Centrosome anomalies contribute to tumorigenesis but it remains unclear how they are generated in lethal cancer phenotypes. Here, it is demonstrated that human microsatellite instable (MSI) and BRAF(V600E) mutant colorectal cancers with a lethal rhabdoid phenotype are characterized by inactivation of centrosomal functions. A splice site mutation that causes an unbalanced dosage of rootletin (CROCC), a centrosomal-linker component required for centrosome cohesion and separation at the chromosome 1p36.13 locus, resulted in abnormally shaped centrosomes in rhabdoid cells from human colon tissues. Notably, deleterious deletions at 1p36.13 were recurrent in a subgroup of BRAF(V600E) mutant and microsatellite stable (MSS) rhabdoid colorectal cancers but not in classical colorectal cancer or pediatric rhabdoid tumors. Interfering with CROCC expression in near-diploid BRAF(V600E) mutant/MSI colon cancer cells disrupts bipolar mitotic spindle architecture, promotes tetraploid segregation errors resulting in a highly aggressive rhabdoid-like phenotype in vitro. Restoring near-wild-type levels of CROCC in a metastatic model harboring 1p36.13 deletion results in correction of centrosome segregation errors and cell death, revealing a mechanism of tolerance to mitotic errors and tetraploidization promoted by deleterious 1p36.13 loss. Accordingly, cancer cells lacking 1p36.13 display far greater sensitivity to centrosome spindle pole stabilizing agents in vitro. These data shed light on a previously unknown link between centrosome cohesion defects and lethal cancer phenotypes providing new insight into pathways underlying genome instability.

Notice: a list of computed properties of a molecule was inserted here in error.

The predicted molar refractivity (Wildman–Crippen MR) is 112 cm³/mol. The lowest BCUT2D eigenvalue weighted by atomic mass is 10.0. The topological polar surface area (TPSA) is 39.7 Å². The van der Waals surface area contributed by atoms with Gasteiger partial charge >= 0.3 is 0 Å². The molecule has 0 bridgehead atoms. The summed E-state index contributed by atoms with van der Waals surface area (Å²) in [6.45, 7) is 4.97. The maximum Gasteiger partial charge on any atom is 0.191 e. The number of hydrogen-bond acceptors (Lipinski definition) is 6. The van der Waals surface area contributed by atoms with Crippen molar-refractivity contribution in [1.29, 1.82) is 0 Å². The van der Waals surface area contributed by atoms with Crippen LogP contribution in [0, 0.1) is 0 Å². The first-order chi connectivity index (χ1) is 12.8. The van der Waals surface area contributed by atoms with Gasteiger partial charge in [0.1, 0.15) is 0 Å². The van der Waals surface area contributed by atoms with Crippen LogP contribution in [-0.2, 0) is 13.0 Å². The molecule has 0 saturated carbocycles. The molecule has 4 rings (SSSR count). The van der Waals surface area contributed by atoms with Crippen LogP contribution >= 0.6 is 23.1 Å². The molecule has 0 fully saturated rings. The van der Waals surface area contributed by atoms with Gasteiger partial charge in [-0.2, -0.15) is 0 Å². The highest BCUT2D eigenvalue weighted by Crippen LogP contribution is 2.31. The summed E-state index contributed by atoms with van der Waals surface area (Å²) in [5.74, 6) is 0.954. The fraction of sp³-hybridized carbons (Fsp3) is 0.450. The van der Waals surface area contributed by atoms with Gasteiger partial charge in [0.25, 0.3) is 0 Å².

|Titolo:||Centrosome Linker-induced Tetraploid Segregation Errors Link Rhabdoid Phenotypes and Lethal Colorectal Cancers|
|Data di pubblicazione:||2018|
|Appare nelle tipologie:||01.01 Articolo in Rivista|